Highway Patrol Boss Hits Out at ‘Violent Agitators’ Using Demonstrations to Commit Crimes as Two Are Shot and 31 Arrested

David McCormack and Louise Boyle, Daily Mail (London), August 19, 2014

Police came under heavy gunfire and arrested 31 people during another night of racially-charged protests in Ferguson, Missouri, sparked by the fatal shooting of an unarmed black teenager by a white police officer ten days ago.

Demonstrations, mostly peaceful but with spasms of violence by smaller groups, have flared since Michael Brown, 18, was shot dead while walking down a residential street on August 9.

State Highway Patrol Captain Ron Johnson said on Monday night ‘our officers came under heavy gunfire’ in one area.

Captain Johnson said that ‘violent agitators’ are using largely peaceful demonstrations as an excuse to commit crime. He said some of those arrested had traveled across the country, from as far afield as New York and California, to take advantage of the town’s unsettled state.

‘Not a single bullet was fired by officers despite coming under heavy attack,’ he told a news conference today.

Riot police had confiscated two guns from protesters and what looked like a petrol bomb. Four officers had been injured.

Johnson separately told CNN that two people were shot within the crowd, but not by police, and were taken to hospital. {snip}

{snip}

Michael Brown’s parents told Today on Tuesday that bringing justice for their son, by prosecuting his shooter Officer Darren Wilson, is the way to bring peace to Ferguson.

The National Guard, the U.S. state militia, has been deployed in the St. Louis suburb of 21,000 people to stop looting and burning that have punctuated the protests.

{snip}

Monday night’s clashes between riot police and protesters followed hours of mostly peaceful demonstrations.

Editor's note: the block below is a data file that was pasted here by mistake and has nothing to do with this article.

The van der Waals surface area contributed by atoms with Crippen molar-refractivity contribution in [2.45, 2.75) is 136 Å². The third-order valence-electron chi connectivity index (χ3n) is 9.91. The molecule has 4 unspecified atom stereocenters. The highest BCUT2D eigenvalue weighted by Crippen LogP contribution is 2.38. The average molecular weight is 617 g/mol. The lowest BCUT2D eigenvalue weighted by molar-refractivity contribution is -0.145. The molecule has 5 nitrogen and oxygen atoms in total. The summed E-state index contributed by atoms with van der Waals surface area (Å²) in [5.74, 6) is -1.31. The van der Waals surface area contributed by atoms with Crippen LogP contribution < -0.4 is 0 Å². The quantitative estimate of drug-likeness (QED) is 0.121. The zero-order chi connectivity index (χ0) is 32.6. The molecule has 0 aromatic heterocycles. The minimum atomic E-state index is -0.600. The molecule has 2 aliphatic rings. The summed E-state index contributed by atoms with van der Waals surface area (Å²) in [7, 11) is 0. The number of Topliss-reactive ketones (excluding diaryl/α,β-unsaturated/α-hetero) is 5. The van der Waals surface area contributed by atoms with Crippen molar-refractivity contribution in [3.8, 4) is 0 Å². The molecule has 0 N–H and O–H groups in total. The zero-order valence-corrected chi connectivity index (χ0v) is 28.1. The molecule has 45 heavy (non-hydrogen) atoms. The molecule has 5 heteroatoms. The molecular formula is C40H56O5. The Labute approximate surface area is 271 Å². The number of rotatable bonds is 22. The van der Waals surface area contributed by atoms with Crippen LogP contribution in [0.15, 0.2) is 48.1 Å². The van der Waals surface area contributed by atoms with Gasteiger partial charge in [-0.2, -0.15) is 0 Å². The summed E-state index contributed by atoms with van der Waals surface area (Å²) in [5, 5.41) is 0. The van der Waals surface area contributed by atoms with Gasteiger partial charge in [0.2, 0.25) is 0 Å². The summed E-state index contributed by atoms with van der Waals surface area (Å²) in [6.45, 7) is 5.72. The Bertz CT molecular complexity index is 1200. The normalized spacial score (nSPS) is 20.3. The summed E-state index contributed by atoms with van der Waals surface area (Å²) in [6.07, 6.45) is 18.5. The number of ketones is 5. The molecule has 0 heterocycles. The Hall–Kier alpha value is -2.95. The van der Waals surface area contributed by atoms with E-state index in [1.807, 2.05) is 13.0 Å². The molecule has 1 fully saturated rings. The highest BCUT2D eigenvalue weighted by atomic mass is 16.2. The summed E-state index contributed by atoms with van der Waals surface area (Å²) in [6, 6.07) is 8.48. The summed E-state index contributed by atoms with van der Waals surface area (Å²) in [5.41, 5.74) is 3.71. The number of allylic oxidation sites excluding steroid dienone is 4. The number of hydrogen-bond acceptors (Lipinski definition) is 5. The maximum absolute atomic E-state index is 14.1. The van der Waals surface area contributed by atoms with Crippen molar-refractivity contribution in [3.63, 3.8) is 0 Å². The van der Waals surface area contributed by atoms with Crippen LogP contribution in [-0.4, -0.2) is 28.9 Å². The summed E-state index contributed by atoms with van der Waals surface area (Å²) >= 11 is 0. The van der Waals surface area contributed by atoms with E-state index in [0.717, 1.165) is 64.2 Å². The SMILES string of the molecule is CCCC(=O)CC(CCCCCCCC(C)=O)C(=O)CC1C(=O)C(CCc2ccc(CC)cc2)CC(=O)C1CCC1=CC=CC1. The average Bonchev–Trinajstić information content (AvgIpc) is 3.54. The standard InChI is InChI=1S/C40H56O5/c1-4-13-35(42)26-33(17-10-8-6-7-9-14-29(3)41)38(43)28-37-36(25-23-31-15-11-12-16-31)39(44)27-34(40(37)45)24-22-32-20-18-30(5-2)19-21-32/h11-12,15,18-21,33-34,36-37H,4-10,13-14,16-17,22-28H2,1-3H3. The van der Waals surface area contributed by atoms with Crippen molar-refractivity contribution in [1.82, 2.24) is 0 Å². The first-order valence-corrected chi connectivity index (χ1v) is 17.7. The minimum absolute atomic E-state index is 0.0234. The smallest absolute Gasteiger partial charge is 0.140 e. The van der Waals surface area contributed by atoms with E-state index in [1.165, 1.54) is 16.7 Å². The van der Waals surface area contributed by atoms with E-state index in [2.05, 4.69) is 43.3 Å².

Police had closed a roadway to traffic to provide a path for marches but said a smaller group within the larger crowd hurled bottles, rocks and petrol bombs at officers standing near armored vehicles.

Officers responded by firing tear gas-filled canisters and a noise cannon to try to disperse the throng. Police also used stun grenades on protesters who hurled rocks, bottles and Molotov cocktails.

Police sat with guns pointed atop armored vehicles while authorities used LRAD (Long Range Acoustic Device) crowd control systems to send out a painful noise to try and disperse the crowd.

{snip}

Obama said he told the governor the use of the National Guard should be limited and called for conciliation in communities hit by the unrest. U.S. Attorney General Eric Holder will visit Ferguson on Wednesday, Obama said.

Holder said more than 40 FBI agents were canvassing Ferguson neighborhoods in their investigation and an additional medical examination was being performed on Brown. {snip}

{snip}

Looting has left a number of Ferguson stores in shambles. Two fires were set on Monday evening, one at a business and one at an unoccupied home, Johnson said.

{snip}

Rapper and St. Louis native Nelly appeared in Ferguson, Missouri, on Monday night and appealed to local residents to remain calm following more than a week of protests.

Speaking before a large crowd, Nelly said violent protests weren’t the right way for the community to come to terms with what had happened.

‘We’ve got to understand that we have options and stop choosing the reaction option cause at the end of the day we gonna pay–our brothers are gonna be the ones in jail,’ he said.

The rapper, best known for his 2002 number one Hot In Heere, had been heavily criticized on social media in recent days for being of touch with what was happening in Ferguson after he called on local people to ‘calm down.’

‘I understand the frustration, but we have to strategize before we overreact,’ he told TMZ on Saturday. ‘We don’t get no do-over on s**t like this, so we have to do it right the first time.

‘Ain’t nothing happen no different that hasn’t been happening . . . At the end of the day, we should have waited to strategize first and take all the right steps to organize.’

Topics: , , ,

Share This

We welcome comments that add information or perspective, and we encourage polite debate. If you log in with a social media account, your comment should appear immediately. If you prefer to remain anonymous, you may comment as a guest, using a name and an e-mail address of convenience. Your comment will be moderated.